The US government is considering a massive plan to store almost all scientific data generated by federal agencies in publicly accessible digital repositories. The aim is for the kind of data access and sharing currently enjoyed by genome researchers via GenBank, or astronomers via the National Virtual Observatory, but for the whole of US science.

Scientists would then be able to access data from any federal agency and integrate it into their studies. For example, a researcher browsing an online journal article on the spread of a disease could not only pull up the underlying data, but mesh them with information from databases on agricultural land use, weather and genetic sequences.

Nature has learned that a draft strategic plan will be drawn up by next autumn by a new Interagency Working Group on Digital Data (IWGDD). It represents 22 agencies, including the National Science Foundation (NSF), NASA, the Departments of Energy, Agriculture, and Health and Human Services, and other government branches including the Office of Science and Technology Policy.

The group's first step is to set up a robust public infrastructure so all researchers have a permanent home for their data. One option is to create a national network of online data repositories, funded by the government and staffed by dedicated computing and archiving professionals. It would extend to all communities a model similar to the Arabidopsis Information Resource, in which 20 staff serve 13,000 registered users and 5,000 labs.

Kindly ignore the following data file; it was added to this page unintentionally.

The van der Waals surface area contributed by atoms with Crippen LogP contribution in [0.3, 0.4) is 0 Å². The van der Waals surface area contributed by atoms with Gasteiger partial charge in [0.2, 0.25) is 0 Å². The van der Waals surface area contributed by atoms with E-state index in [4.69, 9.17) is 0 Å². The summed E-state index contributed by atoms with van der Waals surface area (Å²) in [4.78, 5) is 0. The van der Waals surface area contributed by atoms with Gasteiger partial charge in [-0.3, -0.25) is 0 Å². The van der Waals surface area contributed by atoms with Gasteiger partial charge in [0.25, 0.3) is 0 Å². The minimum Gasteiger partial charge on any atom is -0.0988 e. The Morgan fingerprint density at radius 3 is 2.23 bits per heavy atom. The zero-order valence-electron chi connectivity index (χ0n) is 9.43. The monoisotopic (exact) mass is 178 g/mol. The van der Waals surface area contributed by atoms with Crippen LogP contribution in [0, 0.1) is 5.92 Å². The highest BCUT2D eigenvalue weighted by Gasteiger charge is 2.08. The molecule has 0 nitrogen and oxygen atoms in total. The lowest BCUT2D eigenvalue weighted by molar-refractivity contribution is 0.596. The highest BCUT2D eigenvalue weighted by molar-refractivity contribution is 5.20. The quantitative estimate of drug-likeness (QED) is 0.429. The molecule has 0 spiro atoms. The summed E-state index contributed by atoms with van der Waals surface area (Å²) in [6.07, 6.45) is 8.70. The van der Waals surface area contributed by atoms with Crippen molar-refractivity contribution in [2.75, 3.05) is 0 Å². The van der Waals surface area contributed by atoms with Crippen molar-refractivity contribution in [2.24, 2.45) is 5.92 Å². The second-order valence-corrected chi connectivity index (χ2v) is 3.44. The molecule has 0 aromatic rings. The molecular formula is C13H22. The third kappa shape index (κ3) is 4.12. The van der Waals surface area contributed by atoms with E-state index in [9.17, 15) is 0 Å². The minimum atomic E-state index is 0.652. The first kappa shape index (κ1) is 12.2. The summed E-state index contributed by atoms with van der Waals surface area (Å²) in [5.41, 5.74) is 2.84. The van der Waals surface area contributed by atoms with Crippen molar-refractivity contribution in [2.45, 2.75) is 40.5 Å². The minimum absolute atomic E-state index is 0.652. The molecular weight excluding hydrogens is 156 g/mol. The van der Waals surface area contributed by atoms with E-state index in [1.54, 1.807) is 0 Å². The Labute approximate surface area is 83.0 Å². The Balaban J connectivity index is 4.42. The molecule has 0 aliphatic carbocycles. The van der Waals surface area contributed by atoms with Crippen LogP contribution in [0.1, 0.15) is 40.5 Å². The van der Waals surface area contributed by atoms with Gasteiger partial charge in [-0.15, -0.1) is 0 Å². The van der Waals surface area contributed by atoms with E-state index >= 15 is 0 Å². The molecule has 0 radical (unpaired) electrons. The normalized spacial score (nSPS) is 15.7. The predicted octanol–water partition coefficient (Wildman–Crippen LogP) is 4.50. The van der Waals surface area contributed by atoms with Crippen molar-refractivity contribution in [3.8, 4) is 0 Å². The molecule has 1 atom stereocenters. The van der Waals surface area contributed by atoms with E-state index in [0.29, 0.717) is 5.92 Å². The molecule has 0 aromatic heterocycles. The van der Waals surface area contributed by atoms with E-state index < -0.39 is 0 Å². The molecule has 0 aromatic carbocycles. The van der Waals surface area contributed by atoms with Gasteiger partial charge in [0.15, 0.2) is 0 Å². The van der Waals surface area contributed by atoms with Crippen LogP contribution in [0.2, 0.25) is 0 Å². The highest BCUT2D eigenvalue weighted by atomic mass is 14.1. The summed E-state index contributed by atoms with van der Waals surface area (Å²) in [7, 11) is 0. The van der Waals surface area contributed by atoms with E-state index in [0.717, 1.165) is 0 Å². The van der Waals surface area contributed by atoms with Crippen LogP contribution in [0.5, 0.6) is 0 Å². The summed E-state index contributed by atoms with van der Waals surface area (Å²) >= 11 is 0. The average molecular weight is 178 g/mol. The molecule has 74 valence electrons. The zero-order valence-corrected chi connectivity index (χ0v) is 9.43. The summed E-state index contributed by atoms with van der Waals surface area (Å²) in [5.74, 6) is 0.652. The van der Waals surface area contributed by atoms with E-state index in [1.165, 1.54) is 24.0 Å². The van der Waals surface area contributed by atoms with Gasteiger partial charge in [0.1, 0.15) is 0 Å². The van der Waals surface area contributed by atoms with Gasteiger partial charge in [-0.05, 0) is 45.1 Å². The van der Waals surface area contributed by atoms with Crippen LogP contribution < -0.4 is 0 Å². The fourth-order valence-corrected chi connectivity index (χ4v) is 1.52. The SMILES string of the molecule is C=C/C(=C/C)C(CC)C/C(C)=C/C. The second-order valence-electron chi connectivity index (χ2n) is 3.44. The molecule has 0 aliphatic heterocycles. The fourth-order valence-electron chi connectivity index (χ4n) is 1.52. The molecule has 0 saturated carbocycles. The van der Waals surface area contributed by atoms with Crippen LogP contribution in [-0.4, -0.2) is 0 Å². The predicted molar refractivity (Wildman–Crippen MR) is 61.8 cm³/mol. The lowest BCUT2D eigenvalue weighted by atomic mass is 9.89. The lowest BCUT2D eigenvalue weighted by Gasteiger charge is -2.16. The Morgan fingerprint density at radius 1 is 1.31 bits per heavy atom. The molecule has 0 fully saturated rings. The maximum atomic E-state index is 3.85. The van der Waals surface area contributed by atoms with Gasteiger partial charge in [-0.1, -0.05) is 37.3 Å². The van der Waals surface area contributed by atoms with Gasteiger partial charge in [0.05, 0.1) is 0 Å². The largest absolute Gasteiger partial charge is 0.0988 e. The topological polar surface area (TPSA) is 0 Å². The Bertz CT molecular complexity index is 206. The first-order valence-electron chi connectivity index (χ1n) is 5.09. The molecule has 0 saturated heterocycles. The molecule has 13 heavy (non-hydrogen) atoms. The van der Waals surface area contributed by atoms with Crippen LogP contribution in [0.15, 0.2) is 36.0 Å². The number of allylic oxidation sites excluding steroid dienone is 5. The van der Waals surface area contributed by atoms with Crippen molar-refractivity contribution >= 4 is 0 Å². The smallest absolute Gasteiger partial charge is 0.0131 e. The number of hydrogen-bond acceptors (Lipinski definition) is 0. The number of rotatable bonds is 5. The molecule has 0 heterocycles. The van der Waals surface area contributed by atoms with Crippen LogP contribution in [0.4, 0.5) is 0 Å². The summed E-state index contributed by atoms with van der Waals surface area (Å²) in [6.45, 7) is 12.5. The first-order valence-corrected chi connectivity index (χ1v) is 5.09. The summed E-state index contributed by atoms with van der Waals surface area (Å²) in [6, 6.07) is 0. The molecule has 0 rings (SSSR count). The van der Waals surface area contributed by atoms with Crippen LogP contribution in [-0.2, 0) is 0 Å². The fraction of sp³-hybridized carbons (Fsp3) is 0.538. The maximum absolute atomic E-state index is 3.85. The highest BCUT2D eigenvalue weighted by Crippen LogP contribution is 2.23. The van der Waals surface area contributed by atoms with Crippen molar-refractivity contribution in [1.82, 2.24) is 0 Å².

Agreeing standards is like Middle East peacekeeping — every detail has to be agreed on.

The group then aims to help scientific communities create standards to let databases in one field talk to others in different disciplines. That will be no mean feat. Even scientists in highly organized 'big science' fields such as genomics and astronomy, who routinely work with large shared data sets, encounter problems when trying to carry out sophisticated calculations using data from different communities.

For example, it is still a huge task to mash together astronomical observations of the same object taken at different wavelengths and stored in different databases, says Giuseppina Fabbiano of the Harvard-Smithsonian Center for Astrophysics, the Smithsonian's representative on the IWGDD. “We still cannot extract data from different archives and put it together seamlessly.” Agreeing standards even within closely linked communities “is like Middle-East peacekeeping — every detail has to be worked out and agreed on,” adds her colleague at the centre, Martin Elvis.

Many researchers are reluctant to share their raw data in the first place. The IWGDD is considering making submission of well-documented data sets to archives a requirement of getting a grant.

Christopher Greer, senior adviser for digital data at the NSF's Office of Cyberinfrastructure, says that if and when all federally supported science data are accessible, he hopes that publishers and computing companies will add on more sophisticated information services. This would give researchers unprecedented ability to test their ideas: “The next web browser could be a visualization and data-navigation tool, and the next Google an information integrator.”